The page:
Red Blossom in Snow by Jeannie Lin EPUB & PDF – eBook Details
- Author: Jeannie Lin
- Language: English
- Formats: PDF / EPUB
- Status: Available for Download
- Series: None
- Price: Free
- File Size: 1 MB
Tang Dynasty China, 850 A.D.
Song Yi wasn’t the most beautiful woman in the Pingkang li. She
wasn’t the most musically gifted, nor known for being the most
captivating hostess. One didn’t have to be famous to make a living in the
pleasure quarter. In fact, being so well-known, so infamous could be a great
Such had happened to clever Li Jilan who composed poetry that received
great praise until one set of lines was deemed subversive. She was sent to the
executioner for treason. Captivating Mingyu had a circle of powerful
admirers who ended up dragging her into their dangerous schemes.
To survive in Pingkang, one didn’t have to be most or best. One simply
had to have a compelling narrative. A story that was intriguing enough.
Alluring enough. Provocative enough. And possess just enough ability to not
slip into obscurity.
Song Yi had never wanted to attract a crowd of admirers. She had no
need for dashing young men to fight over her, to die for her, to declare their
never-ending love for her. She just needed a few steady and dependable
patrons who liked her enough.
Steady and dependable was what they called Magistrate Li Chen. For a
time, Song Yi had fancied that he liked her enough. But then he had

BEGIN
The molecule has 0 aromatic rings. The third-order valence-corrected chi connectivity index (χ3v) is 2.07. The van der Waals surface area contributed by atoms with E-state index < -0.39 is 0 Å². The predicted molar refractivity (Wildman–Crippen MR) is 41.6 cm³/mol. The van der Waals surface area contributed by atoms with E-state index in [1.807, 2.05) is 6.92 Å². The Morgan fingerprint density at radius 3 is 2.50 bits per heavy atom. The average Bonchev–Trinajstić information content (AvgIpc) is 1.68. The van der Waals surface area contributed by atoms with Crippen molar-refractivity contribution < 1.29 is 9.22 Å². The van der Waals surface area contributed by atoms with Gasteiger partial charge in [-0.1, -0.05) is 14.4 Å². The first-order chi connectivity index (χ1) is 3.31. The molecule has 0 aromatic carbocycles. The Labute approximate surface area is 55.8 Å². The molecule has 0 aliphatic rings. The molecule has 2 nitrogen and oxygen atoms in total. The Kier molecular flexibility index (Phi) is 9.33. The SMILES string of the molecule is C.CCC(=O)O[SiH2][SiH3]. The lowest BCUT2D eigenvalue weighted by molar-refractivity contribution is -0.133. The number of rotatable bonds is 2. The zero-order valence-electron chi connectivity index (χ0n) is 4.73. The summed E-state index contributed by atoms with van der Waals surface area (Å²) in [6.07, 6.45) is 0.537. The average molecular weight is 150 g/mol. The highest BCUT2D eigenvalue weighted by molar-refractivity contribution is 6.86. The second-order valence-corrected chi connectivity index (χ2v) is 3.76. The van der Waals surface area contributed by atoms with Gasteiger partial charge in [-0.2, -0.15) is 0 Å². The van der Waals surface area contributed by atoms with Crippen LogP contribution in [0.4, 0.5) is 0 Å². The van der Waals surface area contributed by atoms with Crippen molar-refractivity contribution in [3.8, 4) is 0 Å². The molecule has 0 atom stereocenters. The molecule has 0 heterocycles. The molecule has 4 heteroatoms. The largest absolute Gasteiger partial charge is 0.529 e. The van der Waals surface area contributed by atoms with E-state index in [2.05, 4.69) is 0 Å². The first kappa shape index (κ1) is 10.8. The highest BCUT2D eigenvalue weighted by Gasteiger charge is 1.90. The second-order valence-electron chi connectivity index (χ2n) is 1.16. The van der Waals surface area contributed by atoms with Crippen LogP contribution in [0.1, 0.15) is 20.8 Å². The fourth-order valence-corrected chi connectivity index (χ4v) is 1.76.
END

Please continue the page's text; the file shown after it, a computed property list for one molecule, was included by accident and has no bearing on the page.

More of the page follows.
disappeared, his favor collapsing like the waves, as they say.
She hadn’t seen or heard from Li Chen for months until this very night at
Director Guan’s banquet, when she learned that an undemanding patron
carried his own kind of curse.
The banquet was in its second hour and the half-moon had hidden behind
a blanket of clouds. The only trace of it was a ghostly light behind the gray.
With no moon visible to gaze upon, it should have been acceptable to close
the doors so the three of them weren’t freezing, but no one paid musicians so
much thought. They were merely hired entertainers. Not bonded or enslaved,
but not much higher in status.
Song Yi’s fingers were stiff from the cold, but she plucked out a dancing
melody on the strings of the guzheng nevertheless. Her courtesan-sister Pearl
accompanied her with a softly penetrating counter-melody on the flute while
Little Sparrow struggled to keep up on the erhu. Every time the girl tried to
draw her bow smoothly over the strings, her shivering would interrupt the
flow of the sound, creating a warble that Song Yi hoped the scholars in
attendance would overlook.
The fashionable silk robes they wore to perform only made matters
worse. The bureaucrats gathered warmly beside lit braziers and glowing
lanterns within the banquet room while Song Yi felt the evening breeze
through every thin layer of her robe.
Their three melodies wove around one another in a final circling dance
before fading at the song’s end. A voice cut into the silence. Their host, the
illustrious Director Guan, was making a formal welcome and announcement.
“Oh good, poetry recitation,” Pearl whispered with glee. “We can get a